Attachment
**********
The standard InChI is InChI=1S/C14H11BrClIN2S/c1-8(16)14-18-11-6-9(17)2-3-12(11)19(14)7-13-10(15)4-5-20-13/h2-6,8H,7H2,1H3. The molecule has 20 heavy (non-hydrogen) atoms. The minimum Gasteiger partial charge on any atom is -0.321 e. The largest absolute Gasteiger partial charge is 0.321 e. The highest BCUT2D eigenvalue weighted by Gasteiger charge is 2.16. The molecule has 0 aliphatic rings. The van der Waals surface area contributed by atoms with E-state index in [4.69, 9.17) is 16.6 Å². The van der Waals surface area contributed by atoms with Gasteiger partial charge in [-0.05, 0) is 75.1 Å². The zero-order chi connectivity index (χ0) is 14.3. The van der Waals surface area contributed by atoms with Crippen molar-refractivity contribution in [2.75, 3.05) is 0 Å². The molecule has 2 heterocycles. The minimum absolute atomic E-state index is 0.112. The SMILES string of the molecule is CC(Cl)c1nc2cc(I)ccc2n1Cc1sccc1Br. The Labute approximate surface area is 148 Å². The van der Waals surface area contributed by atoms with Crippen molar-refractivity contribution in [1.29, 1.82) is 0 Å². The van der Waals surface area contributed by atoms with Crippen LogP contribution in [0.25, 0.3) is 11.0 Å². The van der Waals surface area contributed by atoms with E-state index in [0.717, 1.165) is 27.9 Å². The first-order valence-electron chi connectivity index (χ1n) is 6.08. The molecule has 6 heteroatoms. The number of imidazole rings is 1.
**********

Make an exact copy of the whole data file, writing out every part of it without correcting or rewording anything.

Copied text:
The standard InChI is InChI=1S/C14H11BrClIN2S/c1-8(16)14-18-11-6-9(17)2-3-12(11)19(14)7-13-10(15)4-5-20-13/h2-6,8H,7H2,1H3. The molecule has 20 heavy (non-hydrogen) atoms. The minimum Gasteiger partial charge on any atom is -0.321 e. The largest absolute Gasteiger partial charge is 0.321 e. The highest BCUT2D eigenvalue weighted by Gasteiger charge is 2.16. The molecule has 0 aliphatic rings. The van der Waals surface area contributed by atoms with E-state index in [4.69, 9.17) is 16.6 Å². The van der Waals surface area contributed by atoms with Gasteiger partial charge in [-0.05, 0) is 75.1 Å². The zero-order chi connectivity index (χ0) is 14.3. The van der Waals surface area contributed by atoms with Crippen molar-refractivity contribution in [2.75, 3.05) is 0 Å². The molecule has 2 heterocycles. The minimum absolute atomic E-state index is 0.112. The SMILES string of the molecule is CC(Cl)c1nc2cc(I)ccc2n1Cc1sccc1Br. The Labute approximate surface area is 148 Å². The van der Waals surface area contributed by atoms with Crippen molar-refractivity contribution in [1.29, 1.82) is 0 Å². The van der Waals surface area contributed by atoms with Crippen LogP contribution in [0.25, 0.3) is 11.0 Å². The van der Waals surface area contributed by atoms with E-state index in [0.717, 1.165) is 27.9 Å². The first-order valence-electron chi connectivity index (χ1n) is 6.08. The molecule has 6 heteroatoms. The number of imidazole rings is 1.